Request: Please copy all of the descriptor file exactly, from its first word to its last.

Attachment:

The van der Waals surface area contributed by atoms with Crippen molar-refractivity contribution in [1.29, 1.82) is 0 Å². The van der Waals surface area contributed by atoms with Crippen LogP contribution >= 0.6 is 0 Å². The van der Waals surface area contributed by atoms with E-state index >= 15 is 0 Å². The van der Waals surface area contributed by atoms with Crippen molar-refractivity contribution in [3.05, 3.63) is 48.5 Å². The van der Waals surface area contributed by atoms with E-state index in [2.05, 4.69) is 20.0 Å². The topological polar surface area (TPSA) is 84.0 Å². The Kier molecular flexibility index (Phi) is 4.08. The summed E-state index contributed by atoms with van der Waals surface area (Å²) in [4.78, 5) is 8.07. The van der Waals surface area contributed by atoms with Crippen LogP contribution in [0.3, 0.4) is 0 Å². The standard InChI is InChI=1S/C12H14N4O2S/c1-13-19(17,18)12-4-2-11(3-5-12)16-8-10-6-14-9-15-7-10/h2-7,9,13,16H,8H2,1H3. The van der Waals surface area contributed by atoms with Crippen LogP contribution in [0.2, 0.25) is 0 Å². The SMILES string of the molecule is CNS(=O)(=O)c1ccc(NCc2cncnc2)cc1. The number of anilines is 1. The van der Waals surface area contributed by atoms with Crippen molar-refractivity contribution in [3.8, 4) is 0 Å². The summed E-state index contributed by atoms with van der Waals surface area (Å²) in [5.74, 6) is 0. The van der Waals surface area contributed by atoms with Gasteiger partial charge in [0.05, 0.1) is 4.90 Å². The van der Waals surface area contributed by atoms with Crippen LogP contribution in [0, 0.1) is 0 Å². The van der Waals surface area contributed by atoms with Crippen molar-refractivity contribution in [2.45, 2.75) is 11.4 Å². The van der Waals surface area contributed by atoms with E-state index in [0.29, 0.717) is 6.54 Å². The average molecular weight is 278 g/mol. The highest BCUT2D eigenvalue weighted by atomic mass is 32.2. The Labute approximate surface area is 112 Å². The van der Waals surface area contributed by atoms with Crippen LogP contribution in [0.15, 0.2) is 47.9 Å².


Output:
The van der Waals surface area contributed by atoms with Crippen molar-refractivity contribution in [1.29, 1.82) is 0 Å². The van der Waals surface area contributed by atoms with Crippen LogP contribution >= 0.6 is 0 Å². The van der Waals surface area contributed by atoms with E-state index >= 15 is 0 Å². The van der Waals surface area contributed by atoms with Crippen molar-refractivity contribution in [3.05, 3.63) is 48.5 Å². The van der Waals surface area contributed by atoms with E-state index in [2.05, 4.69) is 20.0 Å². The topological polar surface area (TPSA) is 84.0 Å². The Kier molecular flexibility index (Phi) is 4.08. The summed E-state index contributed by atoms with van der Waals surface area (Å²) in [4.78, 5) is 8.07. The van der Waals surface area contributed by atoms with Crippen LogP contribution in [0.3, 0.4) is 0 Å². The standard InChI is InChI=1S/C12H14N4O2S/c1-13-19(17,18)12-4-2-11(3-5-12)16-8-10-6-14-9-15-7-10/h2-7,9,13,16H,8H2,1H3. The van der Waals surface area contributed by atoms with Crippen LogP contribution in [0.2, 0.25) is 0 Å². The SMILES string of the molecule is CNS(=O)(=O)c1ccc(NCc2cncnc2)cc1. The number of anilines is 1. The van der Waals surface area contributed by atoms with Crippen molar-refractivity contribution in [3.8, 4) is 0 Å². The summed E-state index contributed by atoms with van der Waals surface area (Å²) in [5.74, 6) is 0. The van der Waals surface area contributed by atoms with Gasteiger partial charge in [0.05, 0.1) is 4.90 Å². The van der Waals surface area contributed by atoms with Crippen LogP contribution in [0, 0.1) is 0 Å². The van der Waals surface area contributed by atoms with Crippen molar-refractivity contribution in [2.45, 2.75) is 11.4 Å². The van der Waals surface area contributed by atoms with E-state index in [0.29, 0.717) is 6.54 Å². The average molecular weight is 278 g/mol. The highest BCUT2D eigenvalue weighted by atomic mass is 32.2. The Labute approximate surface area is 112 Å². The van der Waals surface area contributed by atoms with Crippen LogP contribution in [0.15, 0.2) is 47.9 Å².